Zoledronic acid may be able to help treat malignant pleural mesothelioma and combat bone weakness from chemotherapy. Zoledronic acid is commonly used to treat patients who have osteoporosis.

In a recent study, researchers from the University of Alabama at Birmingham Comprehensive Cancer Center discovered that zoledronic acid helped shrink mesothelioma tumors with no treatment related toxicities.

About The Study

The primary objective of this study was to evaluate antitumor activity of zoledronic acid in patients that have unresectable and advanced malignant pleural mesothelioma. Pleural mesothelioma makes up about 75 percent of all mesothelioma diagnoses.

The study also tested the safety of zoledronic acid and how well patients with malignant pleural mesothelioma could tolerate it.

Eight male patients were treated during the study. The median age of the patients was 62. Mesothelioma occurs more often in men than in women.

Patients in the study had some of the following characteristics:

  • Their disease had progressed after having prior treatments
  • They were unwilling or not able to receive systemic chemotherapy
  • They had a life expectancy of at least 2 months

Patients were treated with an intravenous infusion of zoledronic acid. Each patient received their medication on day 1 of a 3 week cycle.

Researchers monitored the patients’ response to zoledronic acid after they completed 2 cycles of treatment. If a patient’s disease was stable or it responded to treatment, they were able to stay in the study.

Study Results

At the end of the study, researchers discovered that there was a great success in treating malignant pleural mesothelioma patients by just using zoledronic acid.

37.5 percent of the patients benefitted from zoledronic acid treatment.

Many of the patients experienced either a reduction in the size of their mesothelioma tumors or their mesothelioma tumors temporarily stopped growing.

The report from researchers at the University of Alabama at Birmingham Comprehensive Cancer Center stated, “Our pilot study suggests modest activity of zoledronic acid as a single agent in the treatment of mesothelioma and warrants further investigation in combination with other agents.”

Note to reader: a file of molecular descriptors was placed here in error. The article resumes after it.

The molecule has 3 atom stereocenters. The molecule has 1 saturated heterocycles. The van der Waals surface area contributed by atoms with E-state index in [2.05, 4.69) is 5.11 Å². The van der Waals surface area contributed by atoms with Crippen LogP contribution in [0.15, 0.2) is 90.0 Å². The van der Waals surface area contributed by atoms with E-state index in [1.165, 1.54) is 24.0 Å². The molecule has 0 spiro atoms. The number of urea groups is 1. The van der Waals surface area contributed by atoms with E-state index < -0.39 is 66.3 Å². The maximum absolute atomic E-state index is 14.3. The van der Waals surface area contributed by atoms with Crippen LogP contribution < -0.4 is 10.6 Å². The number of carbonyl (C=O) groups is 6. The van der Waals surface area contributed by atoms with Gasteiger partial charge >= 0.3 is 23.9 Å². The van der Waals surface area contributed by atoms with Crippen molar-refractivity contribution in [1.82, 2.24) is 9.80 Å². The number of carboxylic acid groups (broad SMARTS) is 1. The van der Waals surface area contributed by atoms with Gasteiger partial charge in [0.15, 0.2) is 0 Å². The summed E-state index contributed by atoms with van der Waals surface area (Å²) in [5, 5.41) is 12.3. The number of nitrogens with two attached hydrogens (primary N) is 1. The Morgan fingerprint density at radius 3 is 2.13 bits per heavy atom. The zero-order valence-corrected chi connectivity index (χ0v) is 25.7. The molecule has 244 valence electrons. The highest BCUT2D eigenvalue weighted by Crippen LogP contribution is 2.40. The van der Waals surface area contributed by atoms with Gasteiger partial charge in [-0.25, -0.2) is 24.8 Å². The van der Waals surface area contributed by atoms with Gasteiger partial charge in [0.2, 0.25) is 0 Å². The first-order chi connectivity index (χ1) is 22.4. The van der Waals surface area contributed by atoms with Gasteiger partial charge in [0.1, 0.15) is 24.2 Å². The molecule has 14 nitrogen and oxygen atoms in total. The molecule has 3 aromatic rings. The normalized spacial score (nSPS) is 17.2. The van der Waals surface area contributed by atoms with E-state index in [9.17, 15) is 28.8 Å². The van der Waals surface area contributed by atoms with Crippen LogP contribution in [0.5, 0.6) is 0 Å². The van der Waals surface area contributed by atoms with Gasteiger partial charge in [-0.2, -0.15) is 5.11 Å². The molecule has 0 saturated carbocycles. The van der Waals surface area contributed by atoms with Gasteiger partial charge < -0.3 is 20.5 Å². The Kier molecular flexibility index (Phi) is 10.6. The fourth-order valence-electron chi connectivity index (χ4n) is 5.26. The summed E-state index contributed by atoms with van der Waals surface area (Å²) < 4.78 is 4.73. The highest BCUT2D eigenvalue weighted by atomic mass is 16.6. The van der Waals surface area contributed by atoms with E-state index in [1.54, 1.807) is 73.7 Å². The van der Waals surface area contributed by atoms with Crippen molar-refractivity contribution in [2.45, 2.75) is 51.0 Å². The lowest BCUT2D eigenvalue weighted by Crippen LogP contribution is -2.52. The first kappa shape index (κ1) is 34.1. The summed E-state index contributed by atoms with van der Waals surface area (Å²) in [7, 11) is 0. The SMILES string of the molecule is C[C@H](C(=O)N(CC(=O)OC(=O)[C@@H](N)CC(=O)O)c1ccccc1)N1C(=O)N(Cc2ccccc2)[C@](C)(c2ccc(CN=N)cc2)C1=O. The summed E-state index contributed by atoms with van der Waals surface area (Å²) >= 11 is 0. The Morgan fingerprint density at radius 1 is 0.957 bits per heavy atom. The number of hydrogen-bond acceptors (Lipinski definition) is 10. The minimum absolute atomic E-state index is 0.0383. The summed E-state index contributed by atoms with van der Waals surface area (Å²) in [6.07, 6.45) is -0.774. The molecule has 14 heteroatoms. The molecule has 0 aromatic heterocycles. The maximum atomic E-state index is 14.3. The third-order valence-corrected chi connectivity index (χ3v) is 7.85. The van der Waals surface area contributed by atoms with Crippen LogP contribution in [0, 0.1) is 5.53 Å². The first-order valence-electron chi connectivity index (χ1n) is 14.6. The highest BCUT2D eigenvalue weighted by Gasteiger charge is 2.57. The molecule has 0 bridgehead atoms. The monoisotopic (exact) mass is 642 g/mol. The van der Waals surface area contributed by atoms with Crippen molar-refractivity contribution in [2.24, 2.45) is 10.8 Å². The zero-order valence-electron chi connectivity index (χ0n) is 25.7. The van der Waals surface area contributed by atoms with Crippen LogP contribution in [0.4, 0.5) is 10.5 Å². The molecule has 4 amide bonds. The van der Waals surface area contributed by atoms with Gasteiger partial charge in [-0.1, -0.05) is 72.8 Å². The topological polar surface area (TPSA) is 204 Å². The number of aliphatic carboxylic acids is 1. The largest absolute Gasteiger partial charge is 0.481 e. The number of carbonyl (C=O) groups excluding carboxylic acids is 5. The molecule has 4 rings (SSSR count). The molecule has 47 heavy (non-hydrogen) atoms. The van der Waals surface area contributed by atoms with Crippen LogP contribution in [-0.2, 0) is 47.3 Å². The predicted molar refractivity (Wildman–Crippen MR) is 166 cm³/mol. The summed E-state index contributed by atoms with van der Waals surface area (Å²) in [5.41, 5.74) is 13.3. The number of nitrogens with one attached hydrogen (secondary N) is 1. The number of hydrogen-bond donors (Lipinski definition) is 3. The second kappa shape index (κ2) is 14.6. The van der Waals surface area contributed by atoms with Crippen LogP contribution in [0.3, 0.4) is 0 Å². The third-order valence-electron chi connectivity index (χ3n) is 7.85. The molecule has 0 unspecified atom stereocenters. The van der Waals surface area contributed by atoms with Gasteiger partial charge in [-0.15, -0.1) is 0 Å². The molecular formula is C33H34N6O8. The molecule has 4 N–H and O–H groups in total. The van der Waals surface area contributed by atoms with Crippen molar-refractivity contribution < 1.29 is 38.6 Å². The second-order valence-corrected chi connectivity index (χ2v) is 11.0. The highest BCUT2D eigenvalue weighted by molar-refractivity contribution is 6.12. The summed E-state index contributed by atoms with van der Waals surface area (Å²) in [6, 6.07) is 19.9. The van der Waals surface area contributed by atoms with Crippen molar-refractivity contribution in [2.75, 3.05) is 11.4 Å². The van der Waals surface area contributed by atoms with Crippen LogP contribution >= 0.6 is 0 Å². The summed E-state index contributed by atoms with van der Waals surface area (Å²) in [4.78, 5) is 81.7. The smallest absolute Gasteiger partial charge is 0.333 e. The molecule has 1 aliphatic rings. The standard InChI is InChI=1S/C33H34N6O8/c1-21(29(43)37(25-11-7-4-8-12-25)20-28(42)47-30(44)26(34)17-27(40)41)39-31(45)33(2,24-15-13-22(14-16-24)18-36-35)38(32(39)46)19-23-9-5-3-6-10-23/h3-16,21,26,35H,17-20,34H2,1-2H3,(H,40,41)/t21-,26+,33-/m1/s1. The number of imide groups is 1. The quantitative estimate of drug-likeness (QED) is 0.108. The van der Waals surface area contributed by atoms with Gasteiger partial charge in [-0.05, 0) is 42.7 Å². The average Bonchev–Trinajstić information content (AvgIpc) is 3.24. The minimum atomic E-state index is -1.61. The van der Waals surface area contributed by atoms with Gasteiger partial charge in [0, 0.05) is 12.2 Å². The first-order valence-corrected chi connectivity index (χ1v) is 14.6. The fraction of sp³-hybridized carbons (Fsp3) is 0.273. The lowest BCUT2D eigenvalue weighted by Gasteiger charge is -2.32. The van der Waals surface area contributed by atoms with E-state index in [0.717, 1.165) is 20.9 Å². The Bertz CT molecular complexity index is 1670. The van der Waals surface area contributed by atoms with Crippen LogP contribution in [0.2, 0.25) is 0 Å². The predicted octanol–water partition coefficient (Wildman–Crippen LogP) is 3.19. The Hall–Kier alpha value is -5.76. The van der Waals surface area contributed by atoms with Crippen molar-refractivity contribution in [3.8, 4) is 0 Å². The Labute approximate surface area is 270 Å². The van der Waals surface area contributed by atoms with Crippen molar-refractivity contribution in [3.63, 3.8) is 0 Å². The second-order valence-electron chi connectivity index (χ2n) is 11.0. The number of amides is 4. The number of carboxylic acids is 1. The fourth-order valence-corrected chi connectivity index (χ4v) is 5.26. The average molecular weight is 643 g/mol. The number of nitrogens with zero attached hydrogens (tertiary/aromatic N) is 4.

Researchers were also impressed that patients didn’t experience any treatment related toxicities while receiving zoledronic acid.

What is Zoledronic Acid?

Zoledronic Acid is a medication used to treat high blood calcium levels that may be associated with cancer. It is also used in combination with chemotherapy to treat bone problems that may happen if a patient’s cancer spreads to their bones.

This medication lowers high blood calcium levels by reducing the amount of calcium released from your bones into your body.

Some commonly reported side effects of zoledronic acid are:

  • Dizziness
  • Headache
  • Muscle and/or joint aches
  • Tiredness

As previously mentioned, zoledronic acid is used to treat osteoporosis. This disease occurs whenever a person’s bones become too brittle and they break.

A mesothelioma patient may experience bone damage or they may develop osteoporosis after receiving chemotherapy. It is quite possible that by using zoledronic acid during treatment, that it could not only help combat mesothelioma, but it could help protect a patient’s bones.

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    Sources & Author

  1. A pilot study of zoledronic acid in the treatment of patients with advanced malignant pleural mesothelioma. NCBI. Retrieved from: https://www.ncbi.nlm.nih.gov/pmc/articles/PMC5476579/. Accessed: 07/06/2017.
  2. Zoledronic Acid Vial. WebMD. Retrieved from: http://www.webmd.com/drugs/2/drug-21754/zoledronic-acid-intravenous/details#uses. Accessed: 07/06/2017.
  3. Mesothelioma: Statistics. Cancer.net. Retrieved from: http://www.cancer.net/cancer-types/mesothelioma/statistics. Accessed: 07/06/2017.
  4. Osteoporosis. Mayo Clinic. Retrieved from: http://www.mayoclinic.org/diseases-conditions/osteoporosis/home/ovc-20207808. Accessed: 07/06/2017.
  5. Long-Term Side Effects of Cancer Treatment. Cancer.net. Retrieved from: http://www.cancer.net/survivorship/long-term-side-effects-cancer-treatment. Accessed: 07/06/2017.
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About the Writer, Nicole Godfrey

Nicole Godfrey is the Senior Content Writer for Mesothelioma Guide. She writes and edits pages to make sure that mesothelioma patients and their families receive the most current and significant information about mesothelioma.